Study: The Key to Productivity Is Change and Experimentation

April 29, 2016

12:50 pm

Everyone has hit the wall at work before. Whether it’s struggling to finish a project or just finding the motivation to sit down at your desk, productivity is an elusive mistress. But one researcher may have found the key to getting off your butt and actually getting something done. And it’s a lot more ambiguous than you might have hoped.

Charles Duigg is a Pulitzer Prize winner and author of two best-sellers, Smarter Faster Better and The Power of Habit. In his search for the silver bullet of productivity, he discovered that, unfortunately, there wasn’t one. His research yielded a vast array of results that dictated experimentation was the only real way to be productive on a regular basis. Whether it’s changing locations, altering work patterns or even sitting in a different chair, the only consistent factor when it comes to productivity is change.

“What the most productive people tend to do is cycle through different systems and then pay attention to what works,” said Duigg on an episode of The James Altucher Show.

While you may insist that drinking coffee makes you more productive or that listening to classical music is the key to getting work done, Duigg states that it won’t last long. Without adequate experimentation on work habits, there is no way for people to accurately establish what works and what doesn’t.

For sore losers, this concept can be difficult. Mostly because failure is a big part of this equation. As every scientist, researcher and stand-up comedian knows, you learn a lot more from failing than you do from succeeding. If you try working at a coffee shop rather than your office and it turns out terribly, then you’ve learned something about your work habits that will inform on future decisions to be more productive.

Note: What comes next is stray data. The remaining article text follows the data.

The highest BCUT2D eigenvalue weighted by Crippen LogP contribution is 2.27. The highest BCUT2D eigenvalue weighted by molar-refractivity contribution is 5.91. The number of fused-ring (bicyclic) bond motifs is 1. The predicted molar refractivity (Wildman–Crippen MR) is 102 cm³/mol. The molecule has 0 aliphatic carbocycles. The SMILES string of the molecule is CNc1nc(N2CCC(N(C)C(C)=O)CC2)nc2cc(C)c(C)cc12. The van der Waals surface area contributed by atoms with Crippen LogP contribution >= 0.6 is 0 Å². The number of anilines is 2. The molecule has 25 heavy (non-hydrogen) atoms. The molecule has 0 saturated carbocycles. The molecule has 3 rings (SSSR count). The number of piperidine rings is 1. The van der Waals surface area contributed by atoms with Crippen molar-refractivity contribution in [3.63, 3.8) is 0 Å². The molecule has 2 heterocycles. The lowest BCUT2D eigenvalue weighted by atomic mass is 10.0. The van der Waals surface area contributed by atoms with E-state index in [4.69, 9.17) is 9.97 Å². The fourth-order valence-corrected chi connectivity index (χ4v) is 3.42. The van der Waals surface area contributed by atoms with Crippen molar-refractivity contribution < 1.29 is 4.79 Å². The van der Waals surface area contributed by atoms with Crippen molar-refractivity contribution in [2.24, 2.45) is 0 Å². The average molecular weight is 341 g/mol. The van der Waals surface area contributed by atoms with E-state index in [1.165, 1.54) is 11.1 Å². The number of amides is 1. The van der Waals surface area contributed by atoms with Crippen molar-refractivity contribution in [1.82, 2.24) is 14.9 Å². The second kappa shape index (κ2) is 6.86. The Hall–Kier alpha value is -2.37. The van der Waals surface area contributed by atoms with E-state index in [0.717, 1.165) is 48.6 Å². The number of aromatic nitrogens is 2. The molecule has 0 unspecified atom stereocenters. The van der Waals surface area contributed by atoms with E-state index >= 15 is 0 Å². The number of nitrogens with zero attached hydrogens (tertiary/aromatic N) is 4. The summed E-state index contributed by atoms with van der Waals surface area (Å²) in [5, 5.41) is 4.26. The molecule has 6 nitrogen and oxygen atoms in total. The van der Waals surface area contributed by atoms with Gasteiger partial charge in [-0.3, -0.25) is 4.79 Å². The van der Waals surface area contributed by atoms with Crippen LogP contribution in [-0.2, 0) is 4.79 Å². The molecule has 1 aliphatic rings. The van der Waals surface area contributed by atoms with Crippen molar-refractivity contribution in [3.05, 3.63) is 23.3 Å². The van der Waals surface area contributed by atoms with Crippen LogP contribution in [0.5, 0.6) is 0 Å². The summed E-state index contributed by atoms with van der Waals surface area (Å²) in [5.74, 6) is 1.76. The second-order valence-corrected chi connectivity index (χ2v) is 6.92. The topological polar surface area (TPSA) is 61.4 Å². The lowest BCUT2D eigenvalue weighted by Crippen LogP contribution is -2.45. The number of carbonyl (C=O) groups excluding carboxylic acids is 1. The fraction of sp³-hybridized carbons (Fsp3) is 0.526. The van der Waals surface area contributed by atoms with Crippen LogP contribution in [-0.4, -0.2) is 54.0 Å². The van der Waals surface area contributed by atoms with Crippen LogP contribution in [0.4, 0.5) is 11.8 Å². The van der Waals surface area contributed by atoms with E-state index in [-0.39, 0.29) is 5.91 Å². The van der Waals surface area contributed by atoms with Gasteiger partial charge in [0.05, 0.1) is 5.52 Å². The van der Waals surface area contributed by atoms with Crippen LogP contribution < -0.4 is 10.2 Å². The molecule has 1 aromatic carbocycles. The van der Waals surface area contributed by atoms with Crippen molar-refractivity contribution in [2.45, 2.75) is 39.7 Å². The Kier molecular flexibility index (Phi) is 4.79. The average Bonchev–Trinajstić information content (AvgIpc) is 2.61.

“If you are not actually pushing yourself to a point where you’re failing at least a portion of the time,” said Duhigg during the same episode of The James Altucher Show, “you’re not actually pushing yourself hard enough.”

If you think you are plenty productive already, you are most likely wrong, particularly if you live in the US. Another study from Quartz showed that the disparity between perceived productivity and actual productivity is quite large. The research showed that US workers are 10.9 percent less productive than they think, creating a substantial need for experimentation when it comes to your work habits. After all, a little experience is always more valuable than a lot of skill any day of the week.

bi_graphics_overestimated-productivity-by-country

(H/T World Economic Forum)

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Conor is a writer, comedian and world-renowned sweetheart. As the Assistant Editor and Writer at Tech.Co, he’s written about everything from Kickstarter campaigns and budding startups to tech titans and innovative technologies. His background in stand-up comedy made him the perfect person to host Startup Night at SXSW and the Funding Q&A at Innovate! and Celebrate, posing questions to notable tech minds from around the world. In his spare time, he thinks about how to properly pronounce the word "colloquially." Conor is the Assistant Editor and Writer at Tech.Co. You can email him at conor@tech.co.

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